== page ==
|E-mail||rtimcg (non Essex users should add @essex.ac.uk)
|Qualifications|| BA (Hons) Open University; MA Open University
|Thesis title||Positioned Histories, Confluent Worlds: Four Comparative Case Studies of Irish and Caribbean Novels in English, 1929- 1963
Supervisor: Peter Hulme
The aim of my thesis is to demonstrate that there are substantial, recurrent parallels between the forms and themes of Anglophone novels published in both Ireland and the Caribbean in the period 1929 to 1967 (a period which I shall show is of crucially decolonising literary production in both countries). I shall present the case for Irish longer prose fiction being read in equal proportion to Caribbean novels in the study of the fictive representations of decolonising processes in literature.
This thesis will avoid a tendency to conflate, into a working post- colonial, textual grammar, post- colonial forms and themes that are the products of historically specific, lived experiences of different colonial programs. However, I stress that my intention is nonetheless to foreground a broad range of confluences between the formal composition and thematic considerations of selected Irish and Caribbean novels in English, in five comparative case studies.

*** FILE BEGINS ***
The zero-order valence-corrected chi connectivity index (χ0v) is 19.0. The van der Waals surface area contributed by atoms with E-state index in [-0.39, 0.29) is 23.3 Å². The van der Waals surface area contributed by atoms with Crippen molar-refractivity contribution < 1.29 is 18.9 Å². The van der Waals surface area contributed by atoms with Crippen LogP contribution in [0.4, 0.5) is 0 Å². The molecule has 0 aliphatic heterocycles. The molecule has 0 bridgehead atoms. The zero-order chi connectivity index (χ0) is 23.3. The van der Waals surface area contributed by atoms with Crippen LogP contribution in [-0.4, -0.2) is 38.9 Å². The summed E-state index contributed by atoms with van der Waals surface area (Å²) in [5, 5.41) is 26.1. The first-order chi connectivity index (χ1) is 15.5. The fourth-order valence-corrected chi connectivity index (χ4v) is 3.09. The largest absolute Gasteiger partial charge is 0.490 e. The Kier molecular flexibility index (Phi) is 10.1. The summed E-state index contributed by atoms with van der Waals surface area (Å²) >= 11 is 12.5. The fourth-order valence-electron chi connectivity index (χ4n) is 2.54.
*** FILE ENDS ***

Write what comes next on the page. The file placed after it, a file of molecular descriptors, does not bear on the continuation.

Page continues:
Each study selects a specific decolonising issue that counters or hybridises dominant British imperial discourse, and compares how this is articulated in the form and thematic preoccupations of a chosen Irish or Caribbean text. The broad socio- economic and cultural scope of Irish society, incorporating historical influences from Viking, Anglo- Norman, Elizabethan, and Cromwellian settlements as well as its pre- Anglo- colonial Gaelic population, suggests Ireland as, ideologically speaking, a multi- faceted archipelago across its historical and cultural terrain if not necessarily across and within the breadth and particulars of its physical geography. Socio- politically, and as represented in my chosen novels, one can conceive a multitude of lived ‘Irelands of the mind’ demonstrating strong similarities with the breadth of historical and cultural influences and identities across the Caribbean.
|Additional information|| Other interests: Structuralism, post- structuralism and deconstruction; Marxist literary criticism; new historicism and cultural materialism; Shakespeare in text and performance; the nineteenth- century novel; the poetry of Patrick Kavanagh (1904- 1967).